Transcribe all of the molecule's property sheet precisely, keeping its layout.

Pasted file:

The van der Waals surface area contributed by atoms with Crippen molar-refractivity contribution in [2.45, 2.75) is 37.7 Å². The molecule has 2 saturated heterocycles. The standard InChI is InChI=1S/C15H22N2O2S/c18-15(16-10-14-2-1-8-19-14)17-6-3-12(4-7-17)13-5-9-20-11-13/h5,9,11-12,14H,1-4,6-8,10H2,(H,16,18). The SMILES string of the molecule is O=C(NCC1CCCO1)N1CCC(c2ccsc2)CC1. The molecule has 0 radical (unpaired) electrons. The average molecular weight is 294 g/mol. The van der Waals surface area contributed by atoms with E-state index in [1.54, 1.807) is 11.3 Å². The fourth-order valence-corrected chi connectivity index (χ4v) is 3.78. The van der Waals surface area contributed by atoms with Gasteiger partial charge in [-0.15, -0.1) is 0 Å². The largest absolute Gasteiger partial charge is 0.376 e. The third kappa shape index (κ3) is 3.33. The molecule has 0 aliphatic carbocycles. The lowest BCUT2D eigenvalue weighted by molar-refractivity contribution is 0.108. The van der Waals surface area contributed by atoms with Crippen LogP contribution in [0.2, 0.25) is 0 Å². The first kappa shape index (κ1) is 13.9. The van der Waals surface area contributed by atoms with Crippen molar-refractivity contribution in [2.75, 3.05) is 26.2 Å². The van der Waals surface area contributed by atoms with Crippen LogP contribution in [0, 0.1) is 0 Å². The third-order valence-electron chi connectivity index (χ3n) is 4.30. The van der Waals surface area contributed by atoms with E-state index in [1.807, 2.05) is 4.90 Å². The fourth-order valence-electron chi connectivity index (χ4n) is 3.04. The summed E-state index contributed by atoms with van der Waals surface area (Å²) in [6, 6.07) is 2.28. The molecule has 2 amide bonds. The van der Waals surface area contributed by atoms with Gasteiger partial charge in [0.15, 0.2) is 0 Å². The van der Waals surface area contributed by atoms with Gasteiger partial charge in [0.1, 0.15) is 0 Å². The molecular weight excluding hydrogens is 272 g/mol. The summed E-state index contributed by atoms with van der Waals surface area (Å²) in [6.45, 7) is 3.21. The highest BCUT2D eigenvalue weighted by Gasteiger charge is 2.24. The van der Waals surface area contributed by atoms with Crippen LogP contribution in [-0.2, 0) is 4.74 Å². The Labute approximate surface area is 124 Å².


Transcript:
The van der Waals surface area contributed by atoms with Crippen molar-refractivity contribution in [2.45, 2.75) is 37.7 Å². The molecule has 2 saturated heterocycles. The standard InChI is InChI=1S/C15H22N2O2S/c18-15(16-10-14-2-1-8-19-14)17-6-3-12(4-7-17)13-5-9-20-11-13/h5,9,11-12,14H,1-4,6-8,10H2,(H,16,18). The SMILES string of the molecule is O=C(NCC1CCCO1)N1CCC(c2ccsc2)CC1. The molecule has 0 radical (unpaired) electrons. The average molecular weight is 294 g/mol. The van der Waals surface area contributed by atoms with E-state index in [1.54, 1.807) is 11.3 Å². The fourth-order valence-corrected chi connectivity index (χ4v) is 3.78. The van der Waals surface area contributed by atoms with Gasteiger partial charge in [-0.15, -0.1) is 0 Å². The largest absolute Gasteiger partial charge is 0.376 e. The third kappa shape index (κ3) is 3.33. The molecule has 0 aliphatic carbocycles. The lowest BCUT2D eigenvalue weighted by molar-refractivity contribution is 0.108. The van der Waals surface area contributed by atoms with Crippen LogP contribution in [0.2, 0.25) is 0 Å². The first kappa shape index (κ1) is 13.9. The van der Waals surface area contributed by atoms with Crippen molar-refractivity contribution in [2.75, 3.05) is 26.2 Å². The van der Waals surface area contributed by atoms with Crippen LogP contribution in [0, 0.1) is 0 Å². The third-order valence-electron chi connectivity index (χ3n) is 4.30. The van der Waals surface area contributed by atoms with E-state index in [1.807, 2.05) is 4.90 Å². The fourth-order valence-electron chi connectivity index (χ4n) is 3.04. The summed E-state index contributed by atoms with van der Waals surface area (Å²) in [6, 6.07) is 2.28. The molecule has 2 amide bonds. The van der Waals surface area contributed by atoms with Gasteiger partial charge in [0.15, 0.2) is 0 Å². The van der Waals surface area contributed by atoms with Gasteiger partial charge in [0.1, 0.15) is 0 Å². The molecular weight excluding hydrogens is 272 g/mol. The summed E-state index contributed by atoms with van der Waals surface area (Å²) in [6.45, 7) is 3.21. The highest BCUT2D eigenvalue weighted by Gasteiger charge is 2.24. The van der Waals surface area contributed by atoms with Crippen LogP contribution in [-0.2, 0) is 4.74 Å². The Labute approximate surface area is 124 Å².